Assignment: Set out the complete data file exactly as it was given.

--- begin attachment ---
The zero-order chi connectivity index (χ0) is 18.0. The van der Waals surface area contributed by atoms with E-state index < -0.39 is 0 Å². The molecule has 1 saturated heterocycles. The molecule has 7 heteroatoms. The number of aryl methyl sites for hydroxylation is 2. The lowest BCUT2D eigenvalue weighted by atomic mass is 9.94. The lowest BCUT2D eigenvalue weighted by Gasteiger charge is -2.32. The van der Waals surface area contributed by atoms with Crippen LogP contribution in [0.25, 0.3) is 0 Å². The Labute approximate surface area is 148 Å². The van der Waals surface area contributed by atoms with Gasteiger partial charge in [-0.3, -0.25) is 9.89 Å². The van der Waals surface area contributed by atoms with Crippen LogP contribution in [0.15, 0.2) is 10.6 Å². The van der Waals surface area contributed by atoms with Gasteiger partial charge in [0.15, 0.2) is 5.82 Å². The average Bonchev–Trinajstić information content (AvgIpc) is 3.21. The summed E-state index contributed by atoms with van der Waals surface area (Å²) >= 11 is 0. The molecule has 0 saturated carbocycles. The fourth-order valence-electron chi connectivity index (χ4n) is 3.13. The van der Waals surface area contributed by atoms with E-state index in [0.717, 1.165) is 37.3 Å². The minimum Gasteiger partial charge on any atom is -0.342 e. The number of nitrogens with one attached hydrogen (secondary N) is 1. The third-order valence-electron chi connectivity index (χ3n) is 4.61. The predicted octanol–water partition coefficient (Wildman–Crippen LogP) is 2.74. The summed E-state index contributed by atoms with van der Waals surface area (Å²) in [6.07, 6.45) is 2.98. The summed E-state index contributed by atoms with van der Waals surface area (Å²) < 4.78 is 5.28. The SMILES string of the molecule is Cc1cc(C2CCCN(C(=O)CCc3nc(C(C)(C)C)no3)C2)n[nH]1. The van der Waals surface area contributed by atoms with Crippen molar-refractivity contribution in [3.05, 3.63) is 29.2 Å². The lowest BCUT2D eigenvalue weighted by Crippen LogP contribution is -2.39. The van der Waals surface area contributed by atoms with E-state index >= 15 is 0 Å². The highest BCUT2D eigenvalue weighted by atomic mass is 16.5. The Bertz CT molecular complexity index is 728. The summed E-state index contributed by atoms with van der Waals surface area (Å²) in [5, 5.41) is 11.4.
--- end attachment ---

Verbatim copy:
The zero-order chi connectivity index (χ0) is 18.0. The van der Waals surface area contributed by atoms with E-state index < -0.39 is 0 Å². The molecule has 1 saturated heterocycles. The molecule has 7 heteroatoms. The number of aryl methyl sites for hydroxylation is 2. The lowest BCUT2D eigenvalue weighted by atomic mass is 9.94. The lowest BCUT2D eigenvalue weighted by Gasteiger charge is -2.32. The van der Waals surface area contributed by atoms with Crippen LogP contribution in [0.25, 0.3) is 0 Å². The Labute approximate surface area is 148 Å². The van der Waals surface area contributed by atoms with Gasteiger partial charge in [-0.3, -0.25) is 9.89 Å². The van der Waals surface area contributed by atoms with Crippen LogP contribution in [0.15, 0.2) is 10.6 Å². The van der Waals surface area contributed by atoms with Gasteiger partial charge in [0.15, 0.2) is 5.82 Å². The average Bonchev–Trinajstić information content (AvgIpc) is 3.21. The summed E-state index contributed by atoms with van der Waals surface area (Å²) >= 11 is 0. The molecule has 0 saturated carbocycles. The fourth-order valence-electron chi connectivity index (χ4n) is 3.13. The van der Waals surface area contributed by atoms with E-state index in [0.717, 1.165) is 37.3 Å². The minimum Gasteiger partial charge on any atom is -0.342 e. The number of nitrogens with one attached hydrogen (secondary N) is 1. The third-order valence-electron chi connectivity index (χ3n) is 4.61. The predicted octanol–water partition coefficient (Wildman–Crippen LogP) is 2.74. The summed E-state index contributed by atoms with van der Waals surface area (Å²) in [6.07, 6.45) is 2.98. The summed E-state index contributed by atoms with van der Waals surface area (Å²) < 4.78 is 5.28. The SMILES string of the molecule is Cc1cc(C2CCCN(C(=O)CCc3nc(C(C)(C)C)no3)C2)n[nH]1. The van der Waals surface area contributed by atoms with Crippen molar-refractivity contribution in [3.05, 3.63) is 29.2 Å². The lowest BCUT2D eigenvalue weighted by Crippen LogP contribution is -2.39. The van der Waals surface area contributed by atoms with E-state index >= 15 is 0 Å². The highest BCUT2D eigenvalue weighted by atomic mass is 16.5. The Bertz CT molecular complexity index is 728. The summed E-state index contributed by atoms with van der Waals surface area (Å²) in [5, 5.41) is 11.4.